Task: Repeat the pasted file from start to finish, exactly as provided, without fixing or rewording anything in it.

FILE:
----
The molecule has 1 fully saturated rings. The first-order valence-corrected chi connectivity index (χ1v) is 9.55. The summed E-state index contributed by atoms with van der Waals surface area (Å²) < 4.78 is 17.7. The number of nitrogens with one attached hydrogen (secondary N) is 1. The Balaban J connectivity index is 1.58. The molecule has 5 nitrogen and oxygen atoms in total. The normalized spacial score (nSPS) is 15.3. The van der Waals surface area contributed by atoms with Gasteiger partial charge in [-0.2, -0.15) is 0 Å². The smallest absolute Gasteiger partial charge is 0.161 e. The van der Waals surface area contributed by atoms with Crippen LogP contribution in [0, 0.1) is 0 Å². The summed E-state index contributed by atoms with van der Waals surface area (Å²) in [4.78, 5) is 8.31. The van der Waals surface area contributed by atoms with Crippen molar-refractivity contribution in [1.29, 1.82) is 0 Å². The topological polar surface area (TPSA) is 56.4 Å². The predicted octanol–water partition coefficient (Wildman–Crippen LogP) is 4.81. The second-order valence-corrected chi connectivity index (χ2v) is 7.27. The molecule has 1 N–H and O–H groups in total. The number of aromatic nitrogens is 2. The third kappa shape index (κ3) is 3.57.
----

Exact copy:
The molecule has 1 fully saturated rings. The first-order valence-corrected chi connectivity index (χ1v) is 9.55. The summed E-state index contributed by atoms with van der Waals surface area (Å²) < 4.78 is 17.7. The number of nitrogens with one attached hydrogen (secondary N) is 1. The Balaban J connectivity index is 1.58. The molecule has 5 nitrogen and oxygen atoms in total. The normalized spacial score (nSPS) is 15.3. The van der Waals surface area contributed by atoms with Gasteiger partial charge in [-0.2, -0.15) is 0 Å². The smallest absolute Gasteiger partial charge is 0.161 e. The van der Waals surface area contributed by atoms with Crippen LogP contribution in [0, 0.1) is 0 Å². The summed E-state index contributed by atoms with van der Waals surface area (Å²) in [4.78, 5) is 8.31. The van der Waals surface area contributed by atoms with Crippen molar-refractivity contribution in [1.29, 1.82) is 0 Å². The topological polar surface area (TPSA) is 56.4 Å². The predicted octanol–water partition coefficient (Wildman–Crippen LogP) is 4.81. The second-order valence-corrected chi connectivity index (χ2v) is 7.27. The molecule has 1 N–H and O–H groups in total. The number of aromatic nitrogens is 2. The third kappa shape index (κ3) is 3.57.